Any conversation about Wreckless: The Yakuza Missions begins with graphics. No matter what else we can say about it, this game looked absolutely awesome for its time. Consider the lighting effects; the damage physics; the sunlight brightly reflecting with gaudy lens flares and cinematic motion blur. All of this in a 3D re-creation of Hong Kong with hapless civilians darting everywhere and interactive scenery just begging to be destroyed by your speeding vehicle.
In fact, Wreckless is a unique case where a video game looks too good. The game has a very low internal resolution to keep those monstrous visuals running smoothly. This results in a grainy presentation that’s harder to appreciate on modern televisions (even when forced to boot in 720p). On a CRT television in 2002 though, there’s no denying how jaw-dropping this overproduction looked. It was certainly one of the premier launch titles for demonstrating the raw power of the Xbox in those early days.
Wreckless borrows its formula from Climax Entertainment’s Runabout series where players tear up the streets of a famous city in various mission-based races. It’s an arcade game at heart, with scenarios that usually involve smashing into other cars whilst dodging traffic and navigating the labyrinthine streets of Hong Kong.
Whilst its spectacle can’t be denied, the game is nevertheless infamous for its clunky handling that puts vehicles in constant danger of tipping over. There are many frustrating missions whose various objectives are all strictly timed. One requires players to perform aerial stunts to reach predetermined spots on a pier. It’s a soul-destroying exercise to be sure. There are no easier difficulties for those hoping for a reprieve; just some harder modifiers that don’t even register on the high score screen.
The fast and furious nature of certain missions does create some enjoyable moments, as do the unlockable cars and shortcuts that lead to faster completion times. Nevertheless, players need an iron will and buckets of patience to endure the frequent pratfalls and unreliable navigation aids.
Wreckless bungles many more aspects of its presentation. One small example is the first option on the pause menu being to retire mission — be careful around that one! The lack of autosave forces players to exit two menu screens just to record their progress, and even something simple like changing the music volume is fiddly.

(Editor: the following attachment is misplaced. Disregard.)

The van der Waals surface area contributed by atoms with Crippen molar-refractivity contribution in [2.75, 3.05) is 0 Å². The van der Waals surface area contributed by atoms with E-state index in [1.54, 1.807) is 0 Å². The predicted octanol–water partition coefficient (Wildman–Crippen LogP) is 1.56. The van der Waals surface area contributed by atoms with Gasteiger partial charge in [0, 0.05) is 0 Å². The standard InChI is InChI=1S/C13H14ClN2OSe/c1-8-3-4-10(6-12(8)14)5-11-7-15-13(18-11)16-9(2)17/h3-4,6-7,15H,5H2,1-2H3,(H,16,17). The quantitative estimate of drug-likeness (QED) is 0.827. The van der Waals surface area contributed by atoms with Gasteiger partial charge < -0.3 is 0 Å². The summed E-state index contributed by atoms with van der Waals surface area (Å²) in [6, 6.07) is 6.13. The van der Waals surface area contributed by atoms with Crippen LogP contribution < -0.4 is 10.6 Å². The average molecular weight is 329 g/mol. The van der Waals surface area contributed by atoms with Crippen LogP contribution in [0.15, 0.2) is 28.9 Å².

More egregious is the lack of a free roam mode. It’s harder to appreciate the environments when you’re forced to view them during a hectic mission with limited time. It might sound quaint in 2021, but a free roam mode would have been a welcome novelty in this time before the Grand Theft Auto-inspired open worlds had become the new standard.
Cruising around this beautiful city whilst enjoying some carefree carnage would also make the replays more attractive. Wreckless is very keen on replays featuring special effects and filters that can be saved to the Xbox’s hard drive. It’s a cool feature let down by the obnoxious slipping sound of the car tires, as well as a lack of custom soundtrack support. Another problem is that intense mission difficulty which can make capturing a compelling replay more trouble than it’s worth.
There are only 20 missions in total, so Wreckless also suffers from pathetic replay value. The thin story is played for cheap laughs (not that it’s particularly funny), and a promising multiplayer mode was sadly scrapped during development.
Whilst the game was originally an Xbox exclusive, ports to the PlayStation 2 and GameCube were released towards the end of 2002. Interestingly, these ports were re-coded from the ground up by UK developer, Stealth Studios. The graphics were toned down to achieve a cleaner presentation and there are adjustments to the physics and handling, as well as several new missions and vehicles to improve replay value. I’ve not played these versions before, but the changes certainly sound positive, so maybe I’ll try them someday and see for myself.
Because in spite of its obvious flaws, I do have something of a soft spot for this annoying little game. There is a certain pick-up-and-play mentality here that reminds me of Crazy Taxi’s quickfire thrills, even if the entire thing can be finished in a day or two. It outs Wreckless as the typical launch title cliché. It’s representative of many early console releases: an effort whose raison d’être is to look pretty whilst having almost no depth whatsoever.